Polly: Would you mind sharing something interesting about yourself most people wouldn’t know?
Wade: When I was young, I had three interests in life. Art, flowers and weather. Be careful for what you wish for! I am an artist that raises and sells fresh cut flowers by the roadside and just finished up, what could be my 9th children's book, all about weather!!!
"Windy Day on Goat Island" 2009. Pastel. 11" x 23".
Polly: And lastly, what words of wisdom would you offer to young artists?
Wade: A professor at MICA once said to me , If you're going to be an artist you need to live and breathe art 24/7. It has to be your passion in life. Good advice. Another professor said to me if you're going to paint a house, you have to put everything you have into it. Another bit of good advice. My advice. Do as much art as you can. Set up a daily schedule for your time in your studio. Start now. Keep going and never ever give up.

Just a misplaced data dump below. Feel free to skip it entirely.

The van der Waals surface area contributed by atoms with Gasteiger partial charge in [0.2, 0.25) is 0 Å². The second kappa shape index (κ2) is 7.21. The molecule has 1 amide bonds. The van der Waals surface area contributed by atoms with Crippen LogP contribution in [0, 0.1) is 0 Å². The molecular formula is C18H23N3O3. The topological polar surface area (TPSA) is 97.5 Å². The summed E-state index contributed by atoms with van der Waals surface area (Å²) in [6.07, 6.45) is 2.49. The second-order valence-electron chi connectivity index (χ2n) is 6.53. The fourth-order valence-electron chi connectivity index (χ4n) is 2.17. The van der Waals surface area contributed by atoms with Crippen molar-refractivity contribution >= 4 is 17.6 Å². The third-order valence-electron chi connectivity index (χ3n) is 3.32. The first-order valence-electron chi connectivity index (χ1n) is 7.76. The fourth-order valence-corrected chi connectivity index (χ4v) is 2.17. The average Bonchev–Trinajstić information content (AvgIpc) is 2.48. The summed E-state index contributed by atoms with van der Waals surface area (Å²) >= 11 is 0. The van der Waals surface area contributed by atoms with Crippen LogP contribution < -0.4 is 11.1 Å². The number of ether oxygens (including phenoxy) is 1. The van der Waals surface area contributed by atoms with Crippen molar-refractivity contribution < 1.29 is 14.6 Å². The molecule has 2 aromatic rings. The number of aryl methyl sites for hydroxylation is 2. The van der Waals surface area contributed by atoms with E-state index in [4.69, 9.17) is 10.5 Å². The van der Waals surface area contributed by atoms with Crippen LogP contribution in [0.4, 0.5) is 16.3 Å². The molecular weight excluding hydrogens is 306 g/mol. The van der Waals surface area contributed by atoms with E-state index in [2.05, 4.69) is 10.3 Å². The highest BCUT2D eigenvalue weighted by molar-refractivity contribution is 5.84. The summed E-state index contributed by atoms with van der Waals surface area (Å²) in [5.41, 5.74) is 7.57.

"Round Street" 1985. Pastel. 19" x 25".
"Windswept Farm" 2011. Pastel. 21" x 34".
A new book in the works.
Polly: Thank you so much for your time Wade! Is there anything else you would like to share with us about you and or your art?
Wade: On November 1, 2013, my 8th Picture Book "Frosty The Snowman" Performed by Kenny Loggins, Illustrated by Wade Zahares will be released. It's published by Peter Yarrow Books, A division of Charlesbridge. It will be selling worldwide. Watch for it at your local bookseller!!!
To learn and see more of Wade Zahares works please visit his website www.zahares.com .
Wade Zahares studio is open by appointment, please call 207-499-2465 or email firstname.lastname@example.org